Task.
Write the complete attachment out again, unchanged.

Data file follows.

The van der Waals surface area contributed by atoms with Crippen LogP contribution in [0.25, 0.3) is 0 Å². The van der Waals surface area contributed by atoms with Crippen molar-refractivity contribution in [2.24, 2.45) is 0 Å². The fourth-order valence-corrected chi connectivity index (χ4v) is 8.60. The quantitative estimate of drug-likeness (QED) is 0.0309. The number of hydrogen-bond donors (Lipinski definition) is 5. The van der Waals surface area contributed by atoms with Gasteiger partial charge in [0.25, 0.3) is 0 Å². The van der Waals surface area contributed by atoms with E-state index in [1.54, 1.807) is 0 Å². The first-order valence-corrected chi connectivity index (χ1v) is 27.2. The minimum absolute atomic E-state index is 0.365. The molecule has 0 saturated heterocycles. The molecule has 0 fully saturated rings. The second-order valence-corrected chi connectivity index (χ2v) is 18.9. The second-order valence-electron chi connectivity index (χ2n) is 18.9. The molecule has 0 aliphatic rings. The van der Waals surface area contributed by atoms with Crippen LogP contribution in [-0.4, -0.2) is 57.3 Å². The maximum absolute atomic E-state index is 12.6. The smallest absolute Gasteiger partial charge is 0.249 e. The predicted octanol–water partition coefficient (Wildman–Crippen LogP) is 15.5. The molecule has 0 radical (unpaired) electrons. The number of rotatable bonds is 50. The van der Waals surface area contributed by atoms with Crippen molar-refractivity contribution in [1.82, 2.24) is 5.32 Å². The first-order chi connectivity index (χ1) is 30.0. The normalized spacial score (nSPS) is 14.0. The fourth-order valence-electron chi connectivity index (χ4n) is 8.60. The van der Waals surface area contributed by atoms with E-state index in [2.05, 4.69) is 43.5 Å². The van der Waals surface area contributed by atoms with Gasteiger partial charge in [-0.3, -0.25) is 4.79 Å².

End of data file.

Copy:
The van der Waals surface area contributed by atoms with Crippen LogP contribution in [0.25, 0.3) is 0 Å². The van der Waals surface area contributed by atoms with Crippen molar-refractivity contribution in [2.24, 2.45) is 0 Å². The fourth-order valence-corrected chi connectivity index (χ4v) is 8.60. The quantitative estimate of drug-likeness (QED) is 0.0309. The number of hydrogen-bond donors (Lipinski definition) is 5. The van der Waals surface area contributed by atoms with Gasteiger partial charge in [0.25, 0.3) is 0 Å². The van der Waals surface area contributed by atoms with E-state index in [1.54, 1.807) is 0 Å². The first-order valence-corrected chi connectivity index (χ1v) is 27.2. The minimum absolute atomic E-state index is 0.365. The molecule has 0 saturated heterocycles. The molecule has 0 fully saturated rings. The second-order valence-corrected chi connectivity index (χ2v) is 18.9. The second-order valence-electron chi connectivity index (χ2n) is 18.9. The molecule has 0 aliphatic rings. The van der Waals surface area contributed by atoms with Crippen LogP contribution in [-0.4, -0.2) is 57.3 Å². The maximum absolute atomic E-state index is 12.6. The smallest absolute Gasteiger partial charge is 0.249 e. The predicted octanol–water partition coefficient (Wildman–Crippen LogP) is 15.5. The molecule has 0 radical (unpaired) electrons. The number of rotatable bonds is 50. The van der Waals surface area contributed by atoms with Crippen molar-refractivity contribution in [1.82, 2.24) is 5.32 Å². The first-order chi connectivity index (χ1) is 30.0. The normalized spacial score (nSPS) is 14.0. The fourth-order valence-electron chi connectivity index (χ4n) is 8.60. The van der Waals surface area contributed by atoms with E-state index in [2.05, 4.69) is 43.5 Å². The van der Waals surface area contributed by atoms with Gasteiger partial charge in [-0.3, -0.25) is 4.79 Å².